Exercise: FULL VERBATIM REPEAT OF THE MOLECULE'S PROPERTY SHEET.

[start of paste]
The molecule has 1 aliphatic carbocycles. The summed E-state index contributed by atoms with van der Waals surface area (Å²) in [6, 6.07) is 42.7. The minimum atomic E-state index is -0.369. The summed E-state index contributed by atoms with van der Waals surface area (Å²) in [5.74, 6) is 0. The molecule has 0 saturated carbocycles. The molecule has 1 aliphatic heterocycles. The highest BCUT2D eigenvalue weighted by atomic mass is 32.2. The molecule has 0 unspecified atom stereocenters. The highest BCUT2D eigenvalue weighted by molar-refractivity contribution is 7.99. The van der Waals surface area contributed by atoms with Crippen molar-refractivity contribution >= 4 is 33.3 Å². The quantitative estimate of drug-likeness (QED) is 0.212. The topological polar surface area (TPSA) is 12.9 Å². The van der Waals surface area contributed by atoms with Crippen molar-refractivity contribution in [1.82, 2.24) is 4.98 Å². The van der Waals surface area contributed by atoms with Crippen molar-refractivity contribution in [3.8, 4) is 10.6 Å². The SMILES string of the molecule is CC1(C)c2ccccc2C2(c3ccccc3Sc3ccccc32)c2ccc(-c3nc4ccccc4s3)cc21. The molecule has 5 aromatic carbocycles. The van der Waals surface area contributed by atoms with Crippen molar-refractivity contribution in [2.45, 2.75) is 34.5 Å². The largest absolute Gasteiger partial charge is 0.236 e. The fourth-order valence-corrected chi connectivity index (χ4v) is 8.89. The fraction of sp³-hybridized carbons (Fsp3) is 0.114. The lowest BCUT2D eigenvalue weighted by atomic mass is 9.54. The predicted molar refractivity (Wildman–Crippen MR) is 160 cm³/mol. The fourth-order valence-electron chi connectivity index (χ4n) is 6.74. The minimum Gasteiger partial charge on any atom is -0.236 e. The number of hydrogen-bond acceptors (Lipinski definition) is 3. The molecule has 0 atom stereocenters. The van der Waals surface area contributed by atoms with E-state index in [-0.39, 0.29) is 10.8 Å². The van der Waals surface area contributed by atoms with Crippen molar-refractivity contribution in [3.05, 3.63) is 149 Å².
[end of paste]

The molecule has 1 aliphatic carbocycles. The summed E-state index contributed by atoms with van der Waals surface area (Å²) in [6, 6.07) is 42.7. The minimum atomic E-state index is -0.369. The summed E-state index contributed by atoms with van der Waals surface area (Å²) in [5.74, 6) is 0. The molecule has 0 saturated carbocycles. The molecule has 1 aliphatic heterocycles. The highest BCUT2D eigenvalue weighted by atomic mass is 32.2. The molecule has 0 unspecified atom stereocenters. The highest BCUT2D eigenvalue weighted by molar-refractivity contribution is 7.99. The van der Waals surface area contributed by atoms with Crippen molar-refractivity contribution >= 4 is 33.3 Å². The quantitative estimate of drug-likeness (QED) is 0.212. The topological polar surface area (TPSA) is 12.9 Å². The van der Waals surface area contributed by atoms with Crippen molar-refractivity contribution in [1.82, 2.24) is 4.98 Å². The van der Waals surface area contributed by atoms with Crippen molar-refractivity contribution in [3.8, 4) is 10.6 Å². The SMILES string of the molecule is CC1(C)c2ccccc2C2(c3ccccc3Sc3ccccc32)c2ccc(-c3nc4ccccc4s3)cc21. The molecule has 5 aromatic carbocycles. The van der Waals surface area contributed by atoms with Crippen molar-refractivity contribution in [2.45, 2.75) is 34.5 Å². The largest absolute Gasteiger partial charge is 0.236 e. The fourth-order valence-corrected chi connectivity index (χ4v) is 8.89. The fraction of sp³-hybridized carbons (Fsp3) is 0.114. The lowest BCUT2D eigenvalue weighted by atomic mass is 9.54. The predicted molar refractivity (Wildman–Crippen MR) is 160 cm³/mol. The fourth-order valence-electron chi connectivity index (χ4n) is 6.74. The minimum Gasteiger partial charge on any atom is -0.236 e. The number of hydrogen-bond acceptors (Lipinski definition) is 3. The molecule has 0 atom stereocenters. The van der Waals surface area contributed by atoms with E-state index in [-0.39, 0.29) is 10.8 Å². The van der Waals surface area contributed by atoms with Crippen molar-refractivity contribution in [3.05, 3.63) is 149 Å².